Boulder’s Link To ‘Fat Jupiter’ And Some Other Oddball Planets

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<p>Photo: &nbsp;NASA/JPL-Caltech</p>
<p>An artist&#039;s impression of a young, giant exoplanet (like HD 106906 b) orbiting its host star. </p>
Fat Jupiter&#039;s orbit
An image of planet HD 106906 b in thermal infrared light, showing that the planet is more than 20 times farther away from its star than Neptune is from the sun.

The planet being called “Fat Jupiter” is 11 times bigger than our own solar system’s biggest planet, but that’s not the most remarkable thing about it. The newly discovered planet orbits 60 billion miles from its star, or more than 16 times the distance Pluto is from our own sun. Scientists believe it may have been kicked out of its regular orbit and thrown into exile at the edge of its solar system.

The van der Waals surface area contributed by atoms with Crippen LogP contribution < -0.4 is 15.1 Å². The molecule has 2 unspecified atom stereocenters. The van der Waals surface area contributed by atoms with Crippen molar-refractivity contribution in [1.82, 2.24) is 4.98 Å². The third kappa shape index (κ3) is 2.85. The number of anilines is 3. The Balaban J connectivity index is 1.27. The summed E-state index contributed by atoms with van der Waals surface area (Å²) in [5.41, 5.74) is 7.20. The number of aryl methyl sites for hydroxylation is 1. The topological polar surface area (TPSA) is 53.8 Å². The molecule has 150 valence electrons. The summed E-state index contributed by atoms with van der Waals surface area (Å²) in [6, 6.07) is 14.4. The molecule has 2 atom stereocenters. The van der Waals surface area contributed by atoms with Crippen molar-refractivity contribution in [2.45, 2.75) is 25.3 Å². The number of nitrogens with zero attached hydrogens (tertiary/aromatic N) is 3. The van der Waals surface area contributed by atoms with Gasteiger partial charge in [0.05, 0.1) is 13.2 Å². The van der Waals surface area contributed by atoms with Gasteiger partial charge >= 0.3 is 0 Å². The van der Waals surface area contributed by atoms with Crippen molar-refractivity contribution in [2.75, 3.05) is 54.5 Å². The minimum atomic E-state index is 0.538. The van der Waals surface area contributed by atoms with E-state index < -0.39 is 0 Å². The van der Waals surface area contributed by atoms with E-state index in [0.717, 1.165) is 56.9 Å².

Fat Jupiter, formally known as HD 106906 b, was discussed at last week’s Extreme Solar Systems conference on exoplanets, or planets outside our solar system. Much of the research being done on exoplanets uses the Kepler space observatory, which is operated by Ball Aerospace in Boulder. Kepler was launched in 2009 with the mission of looking for exoplanets.

Doug Duncan, director of the Fiske Planetarium in Boulder, joined Colorado Matters host Ryan Warner to talk about the discoveries of Fat Jupiter and other planets outside our solar system.